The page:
Once every 20 years or so (short for elves), the power would shift among the military, the mages, or the religious, and thus the center of power would shift to the city-state controlled or most influenced by said power group. Faertelmiir was the Library City of Miyeritar, so it was always one of the strongholds for magic more than anything else. Yes, it has temples NOW as Rhymanthiin, and that's the result of those involved in the ritual as well as the races and peoples who became sharn long after Miyeritar's fall and influenced the rebuilding to their wishes and dreams.

And for fans of Lost Empires of Faerun, Kraanfhaor's Door was simply part of one of those tower-settlements which was a major school for wizardry and sorcery. It was not a city-state.

Clear as mud now, right? I'm thinking more and more that I should write more of this up before it flies out of my head.....

SES



Thanks once more for these bits of info. Thing here is, people view anything in the novel as being canon and will - once a discussion happens by - scrutinize every word. Not me, of course
Anyway, it is good (scholarly speaking) to know that by "higher order" all dark elves were turned into drow back then.

Your view on the outlook of Miyeritar is very interesting. Thanks for that too!

Cave quid dicis, quando et cui!

Gęš a wyrd swa hio scel!

In memory of Alura Durshavin.

Visit my "Homepage" to find A Guide to the Drow NPCs of Faerūn, Drow and non-Drow PrC and much more.
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Rinonalyrna Fathomlin
Great Reader

USA
7106 Posts

Posted - 25 Nov 2006 :  00:23:17  Show Profile  Visit Rinonalyrna Fathomlin's Homepage Send Rinonalyrna Fathomlin a Private Message  Reply with Quote
quote:
Originally posted by Steven Schend

Because gods don't always focus in on individuals unless they're high priests in their religions? Okay, that's one answer, but it's hardly satisfying.

Yes, Lyrna, it's horribly unfair, but the decision was partly due to demands by my bosses at the time (writing Cormanthyr and elvish history) that I erase the distinction between dark elves and drow and could not leave a loophole through which some could survive.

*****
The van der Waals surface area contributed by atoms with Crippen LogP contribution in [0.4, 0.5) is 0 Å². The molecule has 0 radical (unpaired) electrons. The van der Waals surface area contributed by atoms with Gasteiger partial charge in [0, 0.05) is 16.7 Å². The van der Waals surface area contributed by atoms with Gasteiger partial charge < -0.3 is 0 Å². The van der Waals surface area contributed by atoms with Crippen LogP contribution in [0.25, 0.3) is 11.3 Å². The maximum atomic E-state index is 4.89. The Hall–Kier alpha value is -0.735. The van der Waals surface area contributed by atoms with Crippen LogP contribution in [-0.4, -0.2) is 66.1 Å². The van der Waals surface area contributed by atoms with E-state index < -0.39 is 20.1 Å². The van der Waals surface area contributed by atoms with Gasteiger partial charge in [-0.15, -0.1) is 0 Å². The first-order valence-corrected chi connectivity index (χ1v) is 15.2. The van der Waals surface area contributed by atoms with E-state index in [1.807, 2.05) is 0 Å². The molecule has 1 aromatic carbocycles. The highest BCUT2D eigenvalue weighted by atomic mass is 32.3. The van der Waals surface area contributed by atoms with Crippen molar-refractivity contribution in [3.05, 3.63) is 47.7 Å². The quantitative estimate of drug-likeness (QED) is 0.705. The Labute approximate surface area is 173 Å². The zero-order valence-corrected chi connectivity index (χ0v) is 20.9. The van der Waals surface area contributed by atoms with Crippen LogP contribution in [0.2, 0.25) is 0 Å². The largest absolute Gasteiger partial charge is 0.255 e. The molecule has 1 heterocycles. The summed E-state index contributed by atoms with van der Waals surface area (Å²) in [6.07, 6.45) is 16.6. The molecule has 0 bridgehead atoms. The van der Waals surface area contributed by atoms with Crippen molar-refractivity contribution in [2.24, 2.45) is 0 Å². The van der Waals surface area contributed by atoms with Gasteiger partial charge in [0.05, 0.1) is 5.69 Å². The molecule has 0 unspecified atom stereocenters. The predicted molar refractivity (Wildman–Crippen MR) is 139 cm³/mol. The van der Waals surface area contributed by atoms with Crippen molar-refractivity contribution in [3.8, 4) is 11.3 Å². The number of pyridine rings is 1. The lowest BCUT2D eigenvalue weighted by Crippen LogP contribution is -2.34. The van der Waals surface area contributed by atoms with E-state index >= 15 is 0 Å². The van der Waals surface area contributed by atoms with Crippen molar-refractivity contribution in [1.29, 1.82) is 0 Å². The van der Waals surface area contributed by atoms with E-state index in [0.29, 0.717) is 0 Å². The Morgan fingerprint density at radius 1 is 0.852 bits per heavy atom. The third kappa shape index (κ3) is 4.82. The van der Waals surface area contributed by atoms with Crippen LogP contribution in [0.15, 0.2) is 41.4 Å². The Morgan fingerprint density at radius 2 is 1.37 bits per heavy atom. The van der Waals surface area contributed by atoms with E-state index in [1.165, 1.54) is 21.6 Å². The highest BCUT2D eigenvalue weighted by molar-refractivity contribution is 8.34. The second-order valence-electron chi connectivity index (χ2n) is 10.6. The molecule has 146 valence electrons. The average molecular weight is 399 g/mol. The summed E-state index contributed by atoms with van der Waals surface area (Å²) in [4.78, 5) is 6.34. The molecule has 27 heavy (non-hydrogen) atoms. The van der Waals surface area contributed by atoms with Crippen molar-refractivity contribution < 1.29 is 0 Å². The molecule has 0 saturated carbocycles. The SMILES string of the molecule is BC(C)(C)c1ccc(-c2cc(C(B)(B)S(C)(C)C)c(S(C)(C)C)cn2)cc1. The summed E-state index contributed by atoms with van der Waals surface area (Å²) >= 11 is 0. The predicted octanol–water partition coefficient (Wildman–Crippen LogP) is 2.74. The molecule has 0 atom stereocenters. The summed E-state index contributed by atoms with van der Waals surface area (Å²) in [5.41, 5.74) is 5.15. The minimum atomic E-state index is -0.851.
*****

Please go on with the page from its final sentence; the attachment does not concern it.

Now, in my mind, part of the unfairness stems from mortals not knowing all of what went into the decisions of the gods, so there may be more backstory behind Corellon's decision. We know he was torn about forcing the punishment on Eilistraee but he could not avoid it for some reason. Exactly what's involved is unknown by this man behind the curtain....and it may never be known, as I doubt there's much demand for yet another edition of the god-books (but I've been wrong before).

SES



Hmm, that answer does satisfy me a little. I just don't think the whole thing was fair because I'm very much an individualist who believes that individual people have to be judged on a case-by-case basis, otherwise they'll be punished for something they didn't do.

And yes, I do rather like it that there are still some sharn in the Realms.

"Instead of asking why we sleep, it might make sense to ask why we wake. Perchance we live to dream. From that perspective, the sea of troubles we navigate in the workaday world might be the price we pay for admission to another night in the world of dreams."
--Richard Greene (letter to Time)
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Zimme
Learned Scribe

Denmark
209 Posts

Posted - 25 Nov 2006 :  00:58:58  Show Profile  Click to see Zimme's MSN Messenger address Send Zimme a Private Message  Reply with Quote
Hi again Steven!
I was the one who asked about Backstaff,... Now I have read it. NICE work! Lets just say i did not regret buying it, it is very good.
The reason for this post is that I belive you should have a pat on the shoulder for a job well done, you keep writing like that, and I will keep buying! thats for sure =)

Sometimes I feel like Beshaba is sitting on my back, devoting her entire attention to me!

Rannek.

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Lemernis
Senior Scribe

378 Posts

Posted - 03 Dec 2006 :  00:00:42  Show Profile  Visit Lemernis's Homepage Send Lemernis a Private Message  Reply with Quote
Steven, thanks again for all your answers!

One more question about Amnian bigotry. LoI notes that Amnwater has the following population distribution: 7,500 permanent residents (60% human, 25% halfling, 15% other). Is the 15% then almost entirely half-orcs who have hired out as caravan guards from Purskul?
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Steven Schend
Forgotten Realms Designer & Author